Do Economists Wear Seatbelts?

Stubborn beliefs in the economist's research market

Posted Mar 02, 2009

I once shared a cab to LaGuardia with a freshly minted Economics Ph.D. On the scent of fame, he identified himself as part of a new breed of "rock-and-roll economist," prepared to draw an audience with findings that jar and awe.

In the art of rhetoric, there are two ways to capture an audience: Tell people their worst fears are overblown, or tell them that a burden can be guiltlessly shed. Don't worry. Be happy. This cynical pose has led distinguished scholars in other fields, like Yale psychologist Paul Bloom, to decry the morality of the modern economist: "The problem is not that economists are unreasonable people, it's that they're evil people... They work in a different moral universe."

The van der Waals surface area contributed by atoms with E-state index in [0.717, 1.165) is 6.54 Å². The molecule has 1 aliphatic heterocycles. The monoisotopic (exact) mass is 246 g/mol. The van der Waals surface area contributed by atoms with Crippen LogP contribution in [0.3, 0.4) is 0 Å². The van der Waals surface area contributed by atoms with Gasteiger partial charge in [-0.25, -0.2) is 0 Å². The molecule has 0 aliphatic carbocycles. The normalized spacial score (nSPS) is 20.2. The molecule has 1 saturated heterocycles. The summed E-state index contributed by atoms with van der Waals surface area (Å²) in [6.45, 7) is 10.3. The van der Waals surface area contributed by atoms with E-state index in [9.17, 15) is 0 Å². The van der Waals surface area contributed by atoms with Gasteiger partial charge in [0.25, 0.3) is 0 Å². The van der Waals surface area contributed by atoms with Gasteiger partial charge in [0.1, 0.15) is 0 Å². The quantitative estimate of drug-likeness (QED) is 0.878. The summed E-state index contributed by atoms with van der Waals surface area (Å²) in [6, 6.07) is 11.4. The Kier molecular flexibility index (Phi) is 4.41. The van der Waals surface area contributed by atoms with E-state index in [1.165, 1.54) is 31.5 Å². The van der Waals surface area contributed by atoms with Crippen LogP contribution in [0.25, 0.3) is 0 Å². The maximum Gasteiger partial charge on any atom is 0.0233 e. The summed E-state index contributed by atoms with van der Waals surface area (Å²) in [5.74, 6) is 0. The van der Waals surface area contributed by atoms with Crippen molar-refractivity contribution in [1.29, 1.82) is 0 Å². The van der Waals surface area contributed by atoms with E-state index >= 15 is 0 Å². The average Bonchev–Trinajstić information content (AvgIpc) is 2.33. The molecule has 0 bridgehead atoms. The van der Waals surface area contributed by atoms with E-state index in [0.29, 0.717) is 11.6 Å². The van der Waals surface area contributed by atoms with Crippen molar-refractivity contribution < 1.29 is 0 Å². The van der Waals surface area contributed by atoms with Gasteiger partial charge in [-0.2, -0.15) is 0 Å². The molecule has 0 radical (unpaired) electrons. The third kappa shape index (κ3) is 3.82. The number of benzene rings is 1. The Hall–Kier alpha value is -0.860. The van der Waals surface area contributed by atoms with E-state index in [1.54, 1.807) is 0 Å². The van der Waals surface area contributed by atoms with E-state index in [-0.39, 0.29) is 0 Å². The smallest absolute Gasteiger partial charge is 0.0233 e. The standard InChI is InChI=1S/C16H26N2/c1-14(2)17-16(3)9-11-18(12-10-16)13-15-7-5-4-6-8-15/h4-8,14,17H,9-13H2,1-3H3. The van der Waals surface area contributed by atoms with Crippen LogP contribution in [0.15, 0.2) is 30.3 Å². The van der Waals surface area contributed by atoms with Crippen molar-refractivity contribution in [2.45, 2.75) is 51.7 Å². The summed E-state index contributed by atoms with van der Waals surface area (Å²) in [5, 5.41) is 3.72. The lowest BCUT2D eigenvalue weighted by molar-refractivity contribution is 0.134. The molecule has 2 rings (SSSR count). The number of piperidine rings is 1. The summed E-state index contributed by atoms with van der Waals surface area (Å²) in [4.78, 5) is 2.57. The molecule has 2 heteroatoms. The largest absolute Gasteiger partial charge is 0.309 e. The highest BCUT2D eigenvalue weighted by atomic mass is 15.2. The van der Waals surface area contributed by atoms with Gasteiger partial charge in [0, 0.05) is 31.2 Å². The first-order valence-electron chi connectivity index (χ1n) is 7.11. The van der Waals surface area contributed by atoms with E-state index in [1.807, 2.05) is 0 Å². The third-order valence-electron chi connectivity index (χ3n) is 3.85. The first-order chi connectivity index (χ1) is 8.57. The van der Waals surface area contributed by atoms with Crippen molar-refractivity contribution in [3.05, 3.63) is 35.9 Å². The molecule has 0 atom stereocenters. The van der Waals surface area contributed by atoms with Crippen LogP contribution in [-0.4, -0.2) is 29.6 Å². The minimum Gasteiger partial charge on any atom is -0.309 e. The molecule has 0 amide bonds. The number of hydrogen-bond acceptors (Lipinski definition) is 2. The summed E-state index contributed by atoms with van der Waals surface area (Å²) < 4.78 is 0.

The economist's typical response strikes many as obtuse, and robotically affect-free. It is not the economist's job to seek to improve human welfare, or even seek the truth. After all, research is a market, no more and no less. Whether the incentive is fame or money, the market will sort out its quality. That's the official view, anyway. In practice, it's pretty hard to miss the ideology. But if you want to pretend that the economics research market filters out ideology, you shouldn't be surprised when an economist from the Ivy League tells us that U.S. citizens suffer "climate change hysteria", worrying pointlessly about global warming:

"[F]or the average resident of developed, industrialized countries, a warmer climate will bring net health benefits rather than any significant health costs."

Great. Sit back with a mint julep or buy that new tennis racquet (you'll have no need for skis). Global warming is coming to the U.S.! But there's more: